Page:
28th edition of ‘Quickies’ runs gamut
The Buffalo Quickies are the Alleyway Theatre’s annual lineup of short plays. Now in its 28th year, this year’s roster features eight plays, all by local playwrights, most of whom attended the opening, giving the event a happy buzz.
The personality of the annual Quickies is defined as much by the ensemble of actors as by the plays. This year’s quick and able crew includes Stephanie Bax, making a sixth appearance in the festival; Dylan Brozyna; Jaimee Harmon; Mike Starzynski, appearing for the 13th time; Shawnell Tillery; and Andrew Zuccari. These actors gamely dive into the material, entering as new characters whenever needed, and shifting the scenery between plays.
The evening opens with veterans Starzynski and Bax in “One Man Show,” by Mike Randall. Starzynski plays an actor portraying Aaron Burr in a solo performance. He’s barely gotten started when a heckler, played by Bax, begins to taunt him from the audience. She turns out to be an old and reliably unsupportive friend.
It’s an entertaining conceit. It’s also somewhat traditional to begin (and sometimes to end) the Quickies with something meta-theatrical. Starzynski and Bax easily land the comedy and get us off to an amusing start, under the direction of Samantha Marchant.
Most of the evening’s plays have been directed by Joyce Stilson. Carly Weiser has directed two. Samantha Marchant and Stephanie Riso have each directed one. They have given the event an even tone and pace.
It is not unusual, even for short plays, to run through their clever setups before they’ve run their brief length. That happens several times during this installment of the Quickies. Not all of the shifting furniture between plays is handled with equal ease and efficiency, either. In the main, however, the evening is brisk and amusing.
For many, the obvious highlight of the evening will be “A Work Break Downtown,” by Jeff Z. Klein. The play is set atop the Liberty Building in downtown Buffalo. Here, for nearly 100 years, twin statues of Liberty, one facing east, the other facing west, have symbolized the greatness of our city. The image was instantly recognizable to the audience, who began to vocalize approval even before the lights had come up after intermission.
Klein brings these statues to life as they discuss the current Buffalo Renaissance. The catch? One statue is white and faces downtown, the waterfront, and Canada. The other is African American and faces the East Side.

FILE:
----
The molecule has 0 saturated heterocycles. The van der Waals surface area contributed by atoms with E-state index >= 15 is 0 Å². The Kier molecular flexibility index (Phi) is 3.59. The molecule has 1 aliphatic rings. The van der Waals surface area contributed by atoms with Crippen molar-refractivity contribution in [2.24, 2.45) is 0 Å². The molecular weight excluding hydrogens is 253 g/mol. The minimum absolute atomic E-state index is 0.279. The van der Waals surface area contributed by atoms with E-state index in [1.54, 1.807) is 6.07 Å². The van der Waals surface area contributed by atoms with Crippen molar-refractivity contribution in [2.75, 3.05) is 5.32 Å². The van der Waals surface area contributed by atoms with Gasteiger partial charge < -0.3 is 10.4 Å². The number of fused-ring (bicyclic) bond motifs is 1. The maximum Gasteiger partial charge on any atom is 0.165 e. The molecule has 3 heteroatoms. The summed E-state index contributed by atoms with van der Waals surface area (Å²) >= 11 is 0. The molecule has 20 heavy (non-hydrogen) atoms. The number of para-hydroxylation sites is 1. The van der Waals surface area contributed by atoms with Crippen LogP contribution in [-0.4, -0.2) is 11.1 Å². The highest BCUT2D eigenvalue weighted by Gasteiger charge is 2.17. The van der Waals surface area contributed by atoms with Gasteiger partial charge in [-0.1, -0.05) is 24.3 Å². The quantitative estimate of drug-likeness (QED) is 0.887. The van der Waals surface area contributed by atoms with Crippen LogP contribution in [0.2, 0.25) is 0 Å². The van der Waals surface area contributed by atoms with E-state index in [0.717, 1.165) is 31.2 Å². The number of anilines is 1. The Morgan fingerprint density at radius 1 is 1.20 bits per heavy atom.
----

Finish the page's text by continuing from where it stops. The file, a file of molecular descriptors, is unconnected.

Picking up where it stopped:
Tillery plays “East Facing Woman,” and Harmon plays “West Facing Woman.” Stephanie Riso directs.
Jennifer Tromble’s “The Arrangement” offers us Noel Coward’s “Private Lives” as seen through the eyes of Sam Shepard. Two couples get together for breakfast. We soon realize that an ex-husband is meeting his ex-wife’s new boyfriend for the first time.
Mark C. Lloyd’s play, “Over the Tears,” is a comedy on the surface, but with a powerfully emotional undertone. A man in a café is sitting alone, when the personification of “Love” stops by his table. It is the evening’s most soulful play.
The title of Justin Karcher’s, “Who’s Afraid of Donald Trump?” might echo Edward Albee, but the content reminds us of John Patrick Shanley’s “Psychopathia Sexualis,” about a man who uses his father’s socks to work through his personal problems. Karcher’s innovation is that Daddy’s sock becomes a sock puppet that speaks with the dead man’s disapproving Buffalo Quickies by Alleyway Theatre
voice. Zuccari and Bax play the George and Martha – I mean, Mike and Liz – in this playful tale about the voice of authority.
Marchant’s “Starting Out Strong” depicts strangers who meet on a park bench. Barry, played by Starzynski, comes on to Matilda, played by Tillery, rather too strongly. It’s a quick piece, which ends the first half with a smile.
Bella Poynton’s “Eleven Things That Almost Happened to Rick and Hannah … and One Thing That Actually Did” takes a man and a woman through a fast succession of interactions in which she is striving for order and stability, and he is a loose cannon. Each time the lights come up, she finds she is in a new setting. He’s lost his phone, for the fifth, sixth, or seventh time. They’re in a coffee shop. They’re on a trail. This is dramatically, the most sophisticated of the evening’s plays. Bax and Brozyna play the roles under the direction of Stilson.
The final play of the evening, “The Credible Adventures of Pylon and Thunderthighs” by j. Snodgrass, is a playful sketch about two misfits who meet through Craigslist and embark on a life as art thieves, dressed as superheroes. Directed by Weiser, it ends the evening with a chuckle.
Costumes and wigs by James Cichocki are excellent.